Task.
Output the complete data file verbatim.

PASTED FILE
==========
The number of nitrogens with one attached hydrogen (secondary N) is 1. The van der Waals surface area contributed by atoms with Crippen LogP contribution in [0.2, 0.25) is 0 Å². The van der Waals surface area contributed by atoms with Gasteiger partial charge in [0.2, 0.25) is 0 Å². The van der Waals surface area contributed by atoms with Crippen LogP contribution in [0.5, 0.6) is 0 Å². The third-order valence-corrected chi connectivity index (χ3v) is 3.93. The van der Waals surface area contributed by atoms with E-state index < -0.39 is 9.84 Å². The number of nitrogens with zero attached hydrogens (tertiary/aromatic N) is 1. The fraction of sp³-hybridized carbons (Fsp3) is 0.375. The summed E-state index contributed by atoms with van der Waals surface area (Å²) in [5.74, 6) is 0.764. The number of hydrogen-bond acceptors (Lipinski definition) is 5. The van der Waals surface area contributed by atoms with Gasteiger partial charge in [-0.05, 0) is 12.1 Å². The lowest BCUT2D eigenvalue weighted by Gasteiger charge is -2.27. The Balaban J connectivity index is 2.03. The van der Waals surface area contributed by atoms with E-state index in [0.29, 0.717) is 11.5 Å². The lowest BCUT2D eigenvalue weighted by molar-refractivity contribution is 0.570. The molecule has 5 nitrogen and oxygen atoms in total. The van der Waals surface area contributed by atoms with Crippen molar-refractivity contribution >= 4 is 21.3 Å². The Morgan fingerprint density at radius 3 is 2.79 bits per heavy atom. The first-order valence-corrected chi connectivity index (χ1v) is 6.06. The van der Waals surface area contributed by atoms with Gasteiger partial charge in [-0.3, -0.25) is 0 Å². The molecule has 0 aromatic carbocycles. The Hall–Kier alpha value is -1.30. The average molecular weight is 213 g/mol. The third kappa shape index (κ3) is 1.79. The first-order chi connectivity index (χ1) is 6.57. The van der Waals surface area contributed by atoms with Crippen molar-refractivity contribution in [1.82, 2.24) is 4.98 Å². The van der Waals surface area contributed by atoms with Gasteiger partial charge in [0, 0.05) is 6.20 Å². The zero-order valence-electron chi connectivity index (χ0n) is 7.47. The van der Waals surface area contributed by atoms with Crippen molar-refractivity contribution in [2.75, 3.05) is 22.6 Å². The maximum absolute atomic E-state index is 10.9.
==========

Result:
The number of nitrogens with one attached hydrogen (secondary N) is 1. The van der Waals surface area contributed by atoms with Crippen LogP contribution in [0.2, 0.25) is 0 Å². The van der Waals surface area contributed by atoms with Gasteiger partial charge in [0.2, 0.25) is 0 Å². The van der Waals surface area contributed by atoms with Crippen LogP contribution in [0.5, 0.6) is 0 Å². The third-order valence-corrected chi connectivity index (χ3v) is 3.93. The van der Waals surface area contributed by atoms with E-state index < -0.39 is 9.84 Å². The number of nitrogens with zero attached hydrogens (tertiary/aromatic N) is 1. The fraction of sp³-hybridized carbons (Fsp3) is 0.375. The summed E-state index contributed by atoms with van der Waals surface area (Å²) in [5.74, 6) is 0.764. The number of hydrogen-bond acceptors (Lipinski definition) is 5. The van der Waals surface area contributed by atoms with Gasteiger partial charge in [-0.05, 0) is 12.1 Å². The lowest BCUT2D eigenvalue weighted by Gasteiger charge is -2.27. The Balaban J connectivity index is 2.03. The van der Waals surface area contributed by atoms with E-state index in [0.29, 0.717) is 11.5 Å². The lowest BCUT2D eigenvalue weighted by molar-refractivity contribution is 0.570. The molecule has 5 nitrogen and oxygen atoms in total. The van der Waals surface area contributed by atoms with Crippen molar-refractivity contribution >= 4 is 21.3 Å². The Morgan fingerprint density at radius 3 is 2.79 bits per heavy atom. The first-order valence-corrected chi connectivity index (χ1v) is 6.06. The van der Waals surface area contributed by atoms with Gasteiger partial charge in [-0.3, -0.25) is 0 Å². The molecule has 0 aromatic carbocycles. The Hall–Kier alpha value is -1.30. The average molecular weight is 213 g/mol. The third kappa shape index (κ3) is 1.79. The first-order chi connectivity index (χ1) is 6.57. The van der Waals surface area contributed by atoms with Crippen molar-refractivity contribution in [1.82, 2.24) is 4.98 Å². The van der Waals surface area contributed by atoms with Gasteiger partial charge in [0, 0.05) is 6.20 Å². The zero-order valence-electron chi connectivity index (χ0n) is 7.47. The van der Waals surface area contributed by atoms with Crippen molar-refractivity contribution in [2.75, 3.05) is 22.6 Å². The maximum absolute atomic E-state index is 10.9.